By Clenys Roberts
By Clenys Roberts
Spangled seas, hot sun, freshly-squeezed orange juice. There are few early morning pleasures quite so seductive, especially when it’s miserable back in England.
It is easy enough to find such joys in California, but that is an 11-hour flight and an eight-hour time change away. The beautiful little Moroccan port of Essaouira, with temperatures that do not drop much below 22c even in January, is California practically on our doorstep.
The huge hotel rooms, the dazzling light, delicious food and the year-round sporty lifestyle catering for windsurfers, golfers, horse riding enthusiasts – everything smacks of Malibu this side of the Atlantic.
But the town also has a fascinating history and such beautiful medieval architecture that it was used in Orson Welles’s award-winning film of Othello. There is even an Orson Welles square.
I have been going to Morocco ever since the early Sixties. The combination of lingering French sophistication from the days of the protectorate, the flavours of the hot African south, the geometric Arab designs coupled with the romance of the nomadic Berber tribes make it irresistible.
I know this beautiful country from the writers’ city of Tangiers, in the North, to Goulimine, the gateway to the Sahara, but I have come late to Essaouira, midway down on the Atlantic coast between Casablanca and Agadir.
What a wonderful place to have saved till last. It was discovered in modern times by rich European hippies. Musicians from Mick Jagger and Jimi Hendrix to Maria Callas, came here in the Sixties to immerse themselves in the local beat.
Many still stay in atmospheric riads in the old town. But now there are also modern hotels which could hold their heads high in Paris or New York.
From the fabulous breakfasts to the haute cuisine dinners,the food is superb. You can have oysters and local wine by the waterside at Chez Jeannot or a sinful lemon meringue tart at Ocean Vagabond, right on the sand.
The plates are piled high – another parallel with California. And since there is only so much John Dory one human being can eat, the leftovers make their way straight to the town strays.
I’ve never seen such well-fed animals. At Essaouria’s sardine port, little has changed since the Carthaginians five centuries before Christ.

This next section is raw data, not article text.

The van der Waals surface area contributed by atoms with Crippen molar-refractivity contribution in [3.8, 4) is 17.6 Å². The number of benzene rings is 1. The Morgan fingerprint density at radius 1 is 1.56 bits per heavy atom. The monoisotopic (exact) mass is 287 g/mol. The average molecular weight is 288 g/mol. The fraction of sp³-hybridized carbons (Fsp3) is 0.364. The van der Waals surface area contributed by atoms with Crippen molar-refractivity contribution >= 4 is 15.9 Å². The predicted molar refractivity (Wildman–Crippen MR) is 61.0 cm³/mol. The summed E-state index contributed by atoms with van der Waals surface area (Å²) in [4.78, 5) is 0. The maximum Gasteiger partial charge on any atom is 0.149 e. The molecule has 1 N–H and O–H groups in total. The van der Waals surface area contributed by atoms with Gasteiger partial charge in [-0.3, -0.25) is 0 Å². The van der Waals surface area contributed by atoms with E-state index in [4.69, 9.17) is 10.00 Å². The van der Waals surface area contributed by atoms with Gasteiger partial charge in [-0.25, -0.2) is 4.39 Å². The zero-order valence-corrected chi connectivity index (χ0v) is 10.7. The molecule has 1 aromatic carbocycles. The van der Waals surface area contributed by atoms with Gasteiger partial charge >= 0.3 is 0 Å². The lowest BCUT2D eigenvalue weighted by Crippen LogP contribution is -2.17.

The fishermen go out in blue wooden boats at dawn and fat herring gulls swoop overhead as the catch is unloaded on to the quays.
The souk is exceptionally charming and, for those who have lost themselves in the labyrinthine alleyways of Fez and Tangier, reassuringly easy to navigate. It is laid out on the grid system by a French architect. Hence the name Es-Saouira – it means the beautifully designed.
Here tourist trinkets jostle for space with unrepeatable Berber carpets, exotic spices and fresh mint. It is the most peaceful of towns these days, but the square Portuguese forts dominating the skyline testify to a violent history from seaborne invaders who knew the treasures to be had inside its crenelated walls.
The landmark watchtowers are lined with bronze canon from all over Europe, traded in exchange for gold, spices, and goods from the African interior via Timbuktu. Once the town had the largest Jewish population in Morocco, attracted by the trading opportunities.
Most have now dispersed, but they come on a pilgrimage every year to the burial palace of the 19th-century rabbi Chaim Pinto. He is still said to be capable of performing miracles, and one of his sons founded a famous synagogue in Los Angeles.
The trading tradition goes back even further to the days when the royal purple dye from murex shellfish, found on the so-called Purple Islands close to the port, was used to embellish Roman togas.
The shellfish are still there and so are the rare birds who nest on the most prominent offshore island Mogador – the name the Portuguese gave it in the 16th century.
But people are not allowed there; today it is a wildlife sanctuary, its landmark fort abandoned. It used to be a prison – a Moroccan Alcatraz.
There is even the famous morning sea mist, which burns off to reveal the clearest blue skies. Most of all there is the year-round outdoor lifestyle.
The new vogue is riding quad bikes on the endless sandy beaches. The sea is shallow, making it relatively unintimidating for the beginner surfer.
You can play a round of golf on the new Gary Player course like the well-heeled French. The aviation-rich Dassault family apparently recently flew in on one of their private jets, having sent a plane full of their favourite wines on ahead of them, or simply just chill out.
Seasoned Morocco hands will still like to put up in the magical medina with its colourful shopping, cafes and sea-view rooftop restaurants such as the Taros-meaning the North wind that powers the wind surfers
Run by a retired French doctor, it has one of the world’s deftest magic acts, by local talent Yussef. You won’t have a clue how he does his tricks.
For a family holiday, stay at the Sofitel Essaouira Mogador Golf and Spa. An on-the-hour shuttle service takes you to the town just ten minutes away.
An on-campus, fully-staffed kindergarten liberates the grownups. With an indoor heated pool kept at more than 30c, even the elderly will be happy, too.
It is hard to think of a more perfect short break at this time of year. The most convenient flights go into Marrakesh, which is well and truly hopping these days, so to make the trip really memorable, consider stopping there for a night before embarking by air-conditioned bus across the desert to magical Essaouira.
Source: Daily Mail